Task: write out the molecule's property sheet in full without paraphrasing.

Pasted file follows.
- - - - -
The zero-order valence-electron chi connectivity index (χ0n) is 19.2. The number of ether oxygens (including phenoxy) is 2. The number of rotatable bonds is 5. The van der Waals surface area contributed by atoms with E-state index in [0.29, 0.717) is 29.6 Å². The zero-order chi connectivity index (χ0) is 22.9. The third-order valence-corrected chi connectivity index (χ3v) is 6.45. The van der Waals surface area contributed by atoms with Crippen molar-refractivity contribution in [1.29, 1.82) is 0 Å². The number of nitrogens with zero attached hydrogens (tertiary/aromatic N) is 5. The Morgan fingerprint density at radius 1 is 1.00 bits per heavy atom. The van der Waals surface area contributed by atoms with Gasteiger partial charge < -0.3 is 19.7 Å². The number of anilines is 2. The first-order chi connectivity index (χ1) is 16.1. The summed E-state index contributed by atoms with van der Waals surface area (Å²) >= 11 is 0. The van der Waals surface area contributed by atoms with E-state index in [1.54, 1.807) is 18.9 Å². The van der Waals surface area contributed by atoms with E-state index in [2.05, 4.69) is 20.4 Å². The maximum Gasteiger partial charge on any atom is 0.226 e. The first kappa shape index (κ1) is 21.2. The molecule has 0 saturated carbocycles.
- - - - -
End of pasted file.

The zero-order valence-electron chi connectivity index (χ0n) is 19.2. The number of ether oxygens (including phenoxy) is 2. The number of rotatable bonds is 5. The van der Waals surface area contributed by atoms with E-state index in [0.29, 0.717) is 29.6 Å². The zero-order chi connectivity index (χ0) is 22.9. The third-order valence-corrected chi connectivity index (χ3v) is 6.45. The van der Waals surface area contributed by atoms with Crippen molar-refractivity contribution in [1.29, 1.82) is 0 Å². The number of nitrogens with zero attached hydrogens (tertiary/aromatic N) is 5. The Morgan fingerprint density at radius 1 is 1.00 bits per heavy atom. The van der Waals surface area contributed by atoms with Gasteiger partial charge < -0.3 is 19.7 Å². The number of anilines is 2. The first-order chi connectivity index (χ1) is 16.1. The summed E-state index contributed by atoms with van der Waals surface area (Å²) >= 11 is 0. The van der Waals surface area contributed by atoms with E-state index in [1.54, 1.807) is 18.9 Å². The van der Waals surface area contributed by atoms with E-state index in [2.05, 4.69) is 20.4 Å². The maximum Gasteiger partial charge on any atom is 0.226 e. The first kappa shape index (κ1) is 21.2. The molecule has 0 saturated carbocycles.